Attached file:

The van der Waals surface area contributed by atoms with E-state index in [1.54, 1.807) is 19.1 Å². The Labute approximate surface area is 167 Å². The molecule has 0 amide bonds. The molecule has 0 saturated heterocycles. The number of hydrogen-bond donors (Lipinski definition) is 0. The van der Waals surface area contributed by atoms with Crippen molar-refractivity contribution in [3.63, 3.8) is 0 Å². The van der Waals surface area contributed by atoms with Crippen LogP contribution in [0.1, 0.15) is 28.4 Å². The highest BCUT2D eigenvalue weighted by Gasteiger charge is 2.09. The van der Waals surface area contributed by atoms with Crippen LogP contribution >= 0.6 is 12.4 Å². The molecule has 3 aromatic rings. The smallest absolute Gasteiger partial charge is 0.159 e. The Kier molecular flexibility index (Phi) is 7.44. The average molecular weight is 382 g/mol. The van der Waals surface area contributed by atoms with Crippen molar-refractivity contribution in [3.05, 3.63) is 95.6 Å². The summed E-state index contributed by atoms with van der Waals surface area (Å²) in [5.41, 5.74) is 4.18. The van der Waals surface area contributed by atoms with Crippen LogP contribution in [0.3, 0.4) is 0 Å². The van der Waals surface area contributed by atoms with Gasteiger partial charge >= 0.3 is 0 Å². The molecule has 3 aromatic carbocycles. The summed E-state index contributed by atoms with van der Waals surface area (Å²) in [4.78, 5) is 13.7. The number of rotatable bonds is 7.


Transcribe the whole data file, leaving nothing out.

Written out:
The van der Waals surface area contributed by atoms with E-state index in [1.54, 1.807) is 19.1 Å². The Labute approximate surface area is 167 Å². The molecule has 0 amide bonds. The molecule has 0 saturated heterocycles. The number of hydrogen-bond donors (Lipinski definition) is 0. The van der Waals surface area contributed by atoms with Crippen molar-refractivity contribution in [3.63, 3.8) is 0 Å². The van der Waals surface area contributed by atoms with Crippen LogP contribution in [0.1, 0.15) is 28.4 Å². The highest BCUT2D eigenvalue weighted by Gasteiger charge is 2.09. The van der Waals surface area contributed by atoms with Crippen LogP contribution >= 0.6 is 12.4 Å². The molecule has 3 aromatic rings. The smallest absolute Gasteiger partial charge is 0.159 e. The Kier molecular flexibility index (Phi) is 7.44. The average molecular weight is 382 g/mol. The van der Waals surface area contributed by atoms with Crippen molar-refractivity contribution in [3.05, 3.63) is 95.6 Å². The summed E-state index contributed by atoms with van der Waals surface area (Å²) in [5.41, 5.74) is 4.18. The van der Waals surface area contributed by atoms with Crippen LogP contribution in [0.3, 0.4) is 0 Å². The van der Waals surface area contributed by atoms with Gasteiger partial charge >= 0.3 is 0 Å². The molecule has 3 aromatic carbocycles. The summed E-state index contributed by atoms with van der Waals surface area (Å²) in [4.78, 5) is 13.7. The number of rotatable bonds is 7.